Over at his blog, Cdr. Salamander poses the question
“If we had to go to war, exactly what would the LCS we've commissioned over the last eight years be able to contribute?”
I don’t like repeating someone else’s blog post but this is simply too good to pass up. I’ve kept you apprised of the mechanical failings of the LCS but when you see it summarized, it’s breathtaking (1).
- USS FREEDOM (LCS 1): Unavailable due to mechanical failures from Jul 16.
- USS INDEPENDENCE (LCS 2): Available.
- USS FORT WORTH (LCS 3): Unavailable due to mechanical failures from Jan 16.
- USS CORONADO (LCS 4): Unavailable due to mechanical failures from Aug 16.
- USS MILWAUKEE (LCS 5): Unavailable due to mechanical failures from Dec 15.
- USS JACKSON (LCS 6): Unavailable due to post-shock test repairs.
- USS MONTGOMERY (LCS 8): Unavailable due to mechanical failures from Sep 16.
LCS-7, PCU Detroit, is built but won’t be commissioned until 22-Oct.
That’s impressive, isn’t it? We’ve commissioned 7 LCS warships and only one is available for combat and it’s been designated a non-combatant training and test ship!
The good amphibian posed the question about the LCS and war but only provided an immediate, snapshot picture by way of an answer. Let’s examine the question and answer a bit deeper and see if we can’t expand and expound on the Commander’s post.
A commissioned warship is supposed to be ready for war. We’ve commissioned 7 LCS so we should have 7 LCS warships ready for war. Setting aside their mechanical unreliability and unavailability, what do we have in the way of combat capability from our 7 LCS?
Currently, there is no functional mine countermeasures (MCM) module or anti-submarine (ASW) module. That leaves only the anti-surface warfare (ASuW) module which consists of two 30 mm machine guns a rubber boat and a helo. Not exactly an impressive combat capability, is it? Worse, as best I can tell, only a few ASuW modules have been purchased and are available so only a few ships can even carry a module.
So, here we are with 7 commissioned LCS and all they can contribute to a peer war is the ability to shoot small boats? The problem is that it’s not going to get better, to any appreciable extent, with time.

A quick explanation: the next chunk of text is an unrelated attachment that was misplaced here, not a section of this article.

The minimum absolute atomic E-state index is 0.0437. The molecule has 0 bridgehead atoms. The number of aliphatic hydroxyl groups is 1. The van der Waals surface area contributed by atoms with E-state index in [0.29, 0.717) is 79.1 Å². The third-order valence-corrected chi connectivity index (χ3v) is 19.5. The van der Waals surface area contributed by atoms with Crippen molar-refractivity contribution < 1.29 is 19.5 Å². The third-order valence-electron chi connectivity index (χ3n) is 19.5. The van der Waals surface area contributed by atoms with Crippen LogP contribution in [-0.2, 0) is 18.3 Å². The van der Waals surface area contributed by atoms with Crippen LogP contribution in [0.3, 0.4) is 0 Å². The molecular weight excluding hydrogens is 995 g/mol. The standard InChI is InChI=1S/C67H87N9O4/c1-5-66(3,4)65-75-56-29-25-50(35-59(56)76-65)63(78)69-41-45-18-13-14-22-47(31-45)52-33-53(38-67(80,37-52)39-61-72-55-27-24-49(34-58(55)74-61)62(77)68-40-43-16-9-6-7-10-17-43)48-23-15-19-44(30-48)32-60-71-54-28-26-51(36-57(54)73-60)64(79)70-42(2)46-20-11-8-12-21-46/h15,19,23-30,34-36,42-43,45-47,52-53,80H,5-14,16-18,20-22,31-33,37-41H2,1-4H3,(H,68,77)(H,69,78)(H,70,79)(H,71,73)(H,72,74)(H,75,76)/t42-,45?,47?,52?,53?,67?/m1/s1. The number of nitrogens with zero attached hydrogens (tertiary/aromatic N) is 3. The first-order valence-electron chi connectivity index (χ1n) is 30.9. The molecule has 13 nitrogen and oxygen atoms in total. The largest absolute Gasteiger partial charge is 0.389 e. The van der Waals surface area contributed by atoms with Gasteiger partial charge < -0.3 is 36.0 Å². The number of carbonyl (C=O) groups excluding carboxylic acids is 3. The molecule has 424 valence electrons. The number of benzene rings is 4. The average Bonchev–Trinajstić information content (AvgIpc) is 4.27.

The LCS was intended to replace,
- 55 Perry class frigates
- 12 Avenger class MCM
- 14 Cyclone class PC
According to the Navy’s latest LCS plan, we’re going to wind up with,
- 8 LCS-ASuW
- 8 LCS-MCM
- 8 LCS-ASW
Further down the road, we may acquire an additional several LCS “frigates” to get to a total build of 40.
MCM vessels, while vital, are not part of the combat fleet. They are auxiliaries. That leaves us with a total of 16 LCS-ASuW/ASW that might, using a very relaxed definition, be construed as frigates with an additional 8 or so possible in the future. We retired 55 true frigates and we’re going to get 16-24 pseudo-frigates to replace them and none of those will be even remotely close to a true frigate in terms of capability.
Similarly, we’re going to retire 12 Avenger MCM ships and get 8 replacements (assuming a workable MCM module is ever developed).
Let’s circle back to Cdr. Salamander’s question about what the LCS’s can contribute to war? The answer is, next to nothing.
Worryingly, the Navy considers (and counts) the LCS as part of the combat fleet and is betting our future naval combat capability on these floating piles. You do not want to be an LCS sailor if war comes!
(1)cdr salamander website, “LCS - Annus Horribilus”,